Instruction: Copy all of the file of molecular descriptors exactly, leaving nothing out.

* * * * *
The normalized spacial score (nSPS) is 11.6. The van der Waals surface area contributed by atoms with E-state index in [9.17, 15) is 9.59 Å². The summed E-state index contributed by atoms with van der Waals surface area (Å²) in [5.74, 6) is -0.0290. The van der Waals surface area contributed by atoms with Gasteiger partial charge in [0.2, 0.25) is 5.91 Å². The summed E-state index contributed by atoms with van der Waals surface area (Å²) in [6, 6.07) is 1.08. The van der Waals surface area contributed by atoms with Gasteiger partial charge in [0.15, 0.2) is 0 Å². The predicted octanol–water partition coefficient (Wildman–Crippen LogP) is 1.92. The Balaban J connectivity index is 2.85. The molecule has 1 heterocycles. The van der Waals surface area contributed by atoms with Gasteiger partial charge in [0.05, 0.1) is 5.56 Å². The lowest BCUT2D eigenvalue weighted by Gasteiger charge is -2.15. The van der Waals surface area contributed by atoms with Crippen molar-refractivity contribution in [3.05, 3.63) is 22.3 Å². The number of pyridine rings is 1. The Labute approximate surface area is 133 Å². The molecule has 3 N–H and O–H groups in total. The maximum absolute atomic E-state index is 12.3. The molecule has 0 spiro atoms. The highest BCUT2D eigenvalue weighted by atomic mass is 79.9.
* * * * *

The normalized spacial score (nSPS) is 11.6. The van der Waals surface area contributed by atoms with E-state index in [9.17, 15) is 9.59 Å². The summed E-state index contributed by atoms with van der Waals surface area (Å²) in [5.74, 6) is -0.0290. The van der Waals surface area contributed by atoms with Gasteiger partial charge in [0.2, 0.25) is 5.91 Å². The summed E-state index contributed by atoms with van der Waals surface area (Å²) in [6, 6.07) is 1.08. The van der Waals surface area contributed by atoms with Gasteiger partial charge in [0.15, 0.2) is 0 Å². The predicted octanol–water partition coefficient (Wildman–Crippen LogP) is 1.92. The Balaban J connectivity index is 2.85. The molecule has 1 heterocycles. The van der Waals surface area contributed by atoms with Gasteiger partial charge in [0.05, 0.1) is 5.56 Å². The lowest BCUT2D eigenvalue weighted by Gasteiger charge is -2.15. The van der Waals surface area contributed by atoms with Crippen molar-refractivity contribution in [3.05, 3.63) is 22.3 Å². The number of pyridine rings is 1. The Labute approximate surface area is 133 Å². The molecule has 3 N–H and O–H groups in total. The maximum absolute atomic E-state index is 12.3. The molecule has 0 spiro atoms. The highest BCUT2D eigenvalue weighted by atomic mass is 79.9.